British R&B singer Jorja Smith’s heart-wrenching concert at San Francisco’s The Warfield on Nov. 23 was a redeeming experience for the throngs of die-hard fans that filled the venue to its brim. The Bay Area stop on her second tour in North America this year proved a massive success to an extremely receptive international audience.
Smith’s set was preceded by a funky, live band-accompanied performance by Chicago R&B singer Ravyn Lenae. Lenae moved through her biggest songs with poise, hitting her notes and echoing her voice throughout The Warfield. The budding 19-year-old artist even took on and killed a cover of OutKast’s “Prototype,” a song that turned 14 years old on that day.
After a short break, Smith graced the stage with a performance of the title track from her amazing debut album, Lost & Found. Sounding true to the song’s studio quality, Smith’s vocal prowess grabbed the audience’s attention from the first moment to the rest of the performance.
Fans of Smith and avid listeners of Lost & Found were rewarded by the subtle differences between the recorded album and Smith’s live performance. Smith paid homage to American artists the Roots and Erykah Badu with an interpolation of their Grammy award-winning track “You Got Me” at the end of her performance of “Tomorrow.” The live band accompanying Smith was exceptionally talented — the drummer and bassist especially shined during the band’s full, true-to-studio renditions of Smith’s songs.
In Smith’s performance of “Goodbyes,” a standout acoustic ballad from Lost & Found, she turned the attention toward herself and her guitarist alone. Her powerful voice, accompanied by the simultaneously rhythmic and melodic notes of the guitar, gripped the collective consciousness of the overcrowded venue. Though this ode to a dead friend was particularly gloomy, it brought the crowd together in an oddly joyous harmony.
Smith’s accompanying musicians brought an aura of mastery to the stage with noted enthusiasm on their faces. The convergence of Smith’s showstopping live voice and the perfectly practiced skill of her instrumentalists made for an enchanting experience. Audience members belted their hearts out to some of Smith’s more well-known singles such as “February 3rd” and “Blue Lights,” feeding into the performers’ energy and exciting the crowd even more.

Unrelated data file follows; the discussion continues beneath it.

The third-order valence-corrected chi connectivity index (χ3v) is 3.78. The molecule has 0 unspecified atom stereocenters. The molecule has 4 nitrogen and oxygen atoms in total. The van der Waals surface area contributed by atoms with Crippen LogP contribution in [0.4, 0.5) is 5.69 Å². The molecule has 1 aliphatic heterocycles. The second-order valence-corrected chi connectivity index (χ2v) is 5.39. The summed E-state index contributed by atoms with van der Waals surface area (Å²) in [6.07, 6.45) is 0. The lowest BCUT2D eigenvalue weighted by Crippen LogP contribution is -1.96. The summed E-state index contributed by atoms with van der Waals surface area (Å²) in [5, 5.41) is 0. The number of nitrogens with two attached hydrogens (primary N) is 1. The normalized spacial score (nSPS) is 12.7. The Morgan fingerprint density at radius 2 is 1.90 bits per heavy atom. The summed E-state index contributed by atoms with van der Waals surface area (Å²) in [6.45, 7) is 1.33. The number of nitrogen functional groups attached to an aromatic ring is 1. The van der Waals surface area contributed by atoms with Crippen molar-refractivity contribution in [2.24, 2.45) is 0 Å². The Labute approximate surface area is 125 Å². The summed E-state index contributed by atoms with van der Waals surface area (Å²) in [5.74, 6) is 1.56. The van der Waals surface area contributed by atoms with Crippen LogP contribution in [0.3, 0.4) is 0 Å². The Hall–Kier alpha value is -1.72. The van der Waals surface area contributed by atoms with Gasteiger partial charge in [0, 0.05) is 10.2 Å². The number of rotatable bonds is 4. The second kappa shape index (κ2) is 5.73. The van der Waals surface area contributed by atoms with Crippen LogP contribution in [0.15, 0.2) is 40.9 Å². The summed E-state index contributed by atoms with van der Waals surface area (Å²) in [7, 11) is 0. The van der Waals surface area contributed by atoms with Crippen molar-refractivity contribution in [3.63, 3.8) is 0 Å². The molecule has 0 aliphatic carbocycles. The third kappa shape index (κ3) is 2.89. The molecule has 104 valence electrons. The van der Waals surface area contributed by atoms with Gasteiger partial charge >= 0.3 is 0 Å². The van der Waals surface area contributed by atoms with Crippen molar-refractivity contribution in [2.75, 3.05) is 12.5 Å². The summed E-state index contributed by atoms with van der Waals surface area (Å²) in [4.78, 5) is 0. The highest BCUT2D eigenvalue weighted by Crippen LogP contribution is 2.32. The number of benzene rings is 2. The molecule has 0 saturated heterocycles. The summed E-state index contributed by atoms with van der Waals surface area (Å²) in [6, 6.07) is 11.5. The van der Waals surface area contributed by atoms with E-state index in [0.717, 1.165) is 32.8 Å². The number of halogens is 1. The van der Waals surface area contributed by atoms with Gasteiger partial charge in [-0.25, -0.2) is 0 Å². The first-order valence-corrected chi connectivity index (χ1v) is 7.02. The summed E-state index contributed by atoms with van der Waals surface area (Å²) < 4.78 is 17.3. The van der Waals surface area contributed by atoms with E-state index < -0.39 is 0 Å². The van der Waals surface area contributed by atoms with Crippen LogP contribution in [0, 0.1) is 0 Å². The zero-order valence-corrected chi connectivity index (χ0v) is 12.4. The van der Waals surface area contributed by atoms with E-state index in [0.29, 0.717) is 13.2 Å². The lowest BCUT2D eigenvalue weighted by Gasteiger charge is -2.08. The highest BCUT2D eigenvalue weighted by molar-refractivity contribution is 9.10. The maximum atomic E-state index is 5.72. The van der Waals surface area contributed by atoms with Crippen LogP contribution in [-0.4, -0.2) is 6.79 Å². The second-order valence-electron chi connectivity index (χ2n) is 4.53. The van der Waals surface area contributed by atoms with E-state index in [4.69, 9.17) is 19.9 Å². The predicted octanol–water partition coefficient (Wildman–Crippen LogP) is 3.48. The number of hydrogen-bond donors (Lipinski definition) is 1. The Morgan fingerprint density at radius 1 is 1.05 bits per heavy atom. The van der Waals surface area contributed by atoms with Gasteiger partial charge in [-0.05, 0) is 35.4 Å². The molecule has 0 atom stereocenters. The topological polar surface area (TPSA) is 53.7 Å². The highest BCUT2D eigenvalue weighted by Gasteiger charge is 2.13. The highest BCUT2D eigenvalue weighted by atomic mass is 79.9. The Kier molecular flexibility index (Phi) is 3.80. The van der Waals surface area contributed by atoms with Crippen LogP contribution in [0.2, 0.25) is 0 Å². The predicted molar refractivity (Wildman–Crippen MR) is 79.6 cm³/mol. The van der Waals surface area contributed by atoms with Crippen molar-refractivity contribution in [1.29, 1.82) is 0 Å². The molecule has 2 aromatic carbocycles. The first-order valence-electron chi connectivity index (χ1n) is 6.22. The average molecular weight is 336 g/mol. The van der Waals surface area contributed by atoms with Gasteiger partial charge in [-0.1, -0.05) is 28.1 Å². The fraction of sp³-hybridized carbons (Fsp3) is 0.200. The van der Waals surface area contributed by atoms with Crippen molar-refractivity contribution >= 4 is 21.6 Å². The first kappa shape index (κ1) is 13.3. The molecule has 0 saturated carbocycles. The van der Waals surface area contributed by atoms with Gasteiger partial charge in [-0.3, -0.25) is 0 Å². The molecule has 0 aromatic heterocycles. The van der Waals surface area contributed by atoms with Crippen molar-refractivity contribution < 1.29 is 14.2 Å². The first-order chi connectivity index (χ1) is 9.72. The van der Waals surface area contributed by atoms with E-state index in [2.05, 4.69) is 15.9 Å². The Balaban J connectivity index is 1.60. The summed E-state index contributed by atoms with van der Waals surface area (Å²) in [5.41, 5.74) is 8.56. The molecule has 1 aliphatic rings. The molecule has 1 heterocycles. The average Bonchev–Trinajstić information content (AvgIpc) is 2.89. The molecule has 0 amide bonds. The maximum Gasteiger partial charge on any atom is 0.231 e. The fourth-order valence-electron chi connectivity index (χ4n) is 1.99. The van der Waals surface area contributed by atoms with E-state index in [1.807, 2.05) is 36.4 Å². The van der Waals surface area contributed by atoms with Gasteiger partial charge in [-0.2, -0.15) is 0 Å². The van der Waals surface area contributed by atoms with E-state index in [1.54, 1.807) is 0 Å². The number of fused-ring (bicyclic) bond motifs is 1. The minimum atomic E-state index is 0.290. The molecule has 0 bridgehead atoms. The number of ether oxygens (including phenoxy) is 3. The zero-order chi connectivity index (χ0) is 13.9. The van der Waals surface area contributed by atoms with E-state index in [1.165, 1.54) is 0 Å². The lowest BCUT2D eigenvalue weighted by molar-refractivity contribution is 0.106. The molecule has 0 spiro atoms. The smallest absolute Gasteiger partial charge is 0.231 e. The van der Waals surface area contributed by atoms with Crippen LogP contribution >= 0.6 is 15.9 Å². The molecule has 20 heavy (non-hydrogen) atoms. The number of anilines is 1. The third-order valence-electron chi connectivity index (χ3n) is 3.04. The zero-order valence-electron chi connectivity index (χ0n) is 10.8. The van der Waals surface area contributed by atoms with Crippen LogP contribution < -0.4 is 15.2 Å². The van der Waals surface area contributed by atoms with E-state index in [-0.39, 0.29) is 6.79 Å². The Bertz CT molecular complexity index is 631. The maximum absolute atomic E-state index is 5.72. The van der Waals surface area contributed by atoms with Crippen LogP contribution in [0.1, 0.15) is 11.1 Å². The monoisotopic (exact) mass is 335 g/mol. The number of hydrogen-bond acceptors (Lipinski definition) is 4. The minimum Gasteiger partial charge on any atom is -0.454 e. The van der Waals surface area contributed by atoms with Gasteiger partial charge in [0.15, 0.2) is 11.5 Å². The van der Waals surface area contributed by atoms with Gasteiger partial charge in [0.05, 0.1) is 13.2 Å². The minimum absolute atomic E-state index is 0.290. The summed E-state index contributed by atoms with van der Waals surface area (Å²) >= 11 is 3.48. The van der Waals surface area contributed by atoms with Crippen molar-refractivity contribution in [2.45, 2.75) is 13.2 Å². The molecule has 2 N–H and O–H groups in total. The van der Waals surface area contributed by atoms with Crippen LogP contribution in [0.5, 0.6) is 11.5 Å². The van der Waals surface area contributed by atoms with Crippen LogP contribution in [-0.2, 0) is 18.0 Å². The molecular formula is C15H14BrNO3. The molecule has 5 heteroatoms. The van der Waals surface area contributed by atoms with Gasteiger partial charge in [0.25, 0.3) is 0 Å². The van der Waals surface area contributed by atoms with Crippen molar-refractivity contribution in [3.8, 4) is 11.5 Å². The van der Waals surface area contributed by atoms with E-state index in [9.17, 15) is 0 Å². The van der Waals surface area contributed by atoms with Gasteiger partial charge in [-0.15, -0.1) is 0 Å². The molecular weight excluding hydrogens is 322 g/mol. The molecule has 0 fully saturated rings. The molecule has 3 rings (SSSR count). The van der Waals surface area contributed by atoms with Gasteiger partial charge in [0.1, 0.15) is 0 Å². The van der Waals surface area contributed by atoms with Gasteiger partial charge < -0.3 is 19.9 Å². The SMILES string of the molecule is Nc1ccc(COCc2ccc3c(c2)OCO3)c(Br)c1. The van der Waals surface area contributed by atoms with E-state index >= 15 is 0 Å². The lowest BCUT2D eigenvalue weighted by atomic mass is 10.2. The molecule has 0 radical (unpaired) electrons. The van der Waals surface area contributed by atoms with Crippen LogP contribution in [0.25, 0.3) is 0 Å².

The bare-bones set design employed by Smith and the crew at The Warfield was key to setting the evening’s ambiance and focusing attention on the music itself. The band performed in front of a temporary velvet curtain that seemed like it was already part of the historic vaudeville theater. An array of stage lights flanked the band, pulsating to the beats of some songs and flashing during the choruses of others. The lights shone into crowd members’ faces in the same way Smith’s confessional songs immediately penetrate her listeners’ hearts.
Smith’s voice and presence refused to waver during the hour-plus duration of her set. Swaying and dancing to the beat of her own music, Smith came off as an artist who truly believes in the quality of her work, one who breathes her craft with each note and step. The crowd received this energy with overwhelming, unrelenting support — although Smith is a British artist, even her deep cuts received more engagement than many American performers’ hits do.
Whereas many contemporary rappers rely on backing tracks and often can’t match the pace of their own songs, Smith’s breath control was unbelievable. In her performance of “Lifeboats (Freestyle),” a bouncy hip-hop detour from the myriad slow ballads of Lost & Found, Smith impressively nailed every single word of the dense verses. This wowed the crowd and motivated Smith’s band members to provide a breathtaking instrumental outro with cheek-to-cheek grins on their faces.
Lost & Found is an album full of moody, down-tempo songs about heartbreak and lost love. Strangely, the concert had the opposite feel — although crowd members did cry during tear-jerking songs such as “Don’t Watch Me Cry,” they walked out of the show happy with Smith’s deliverance on her huge promise as an artist.
Justin Sidhu covers music. Contact him at [email protected].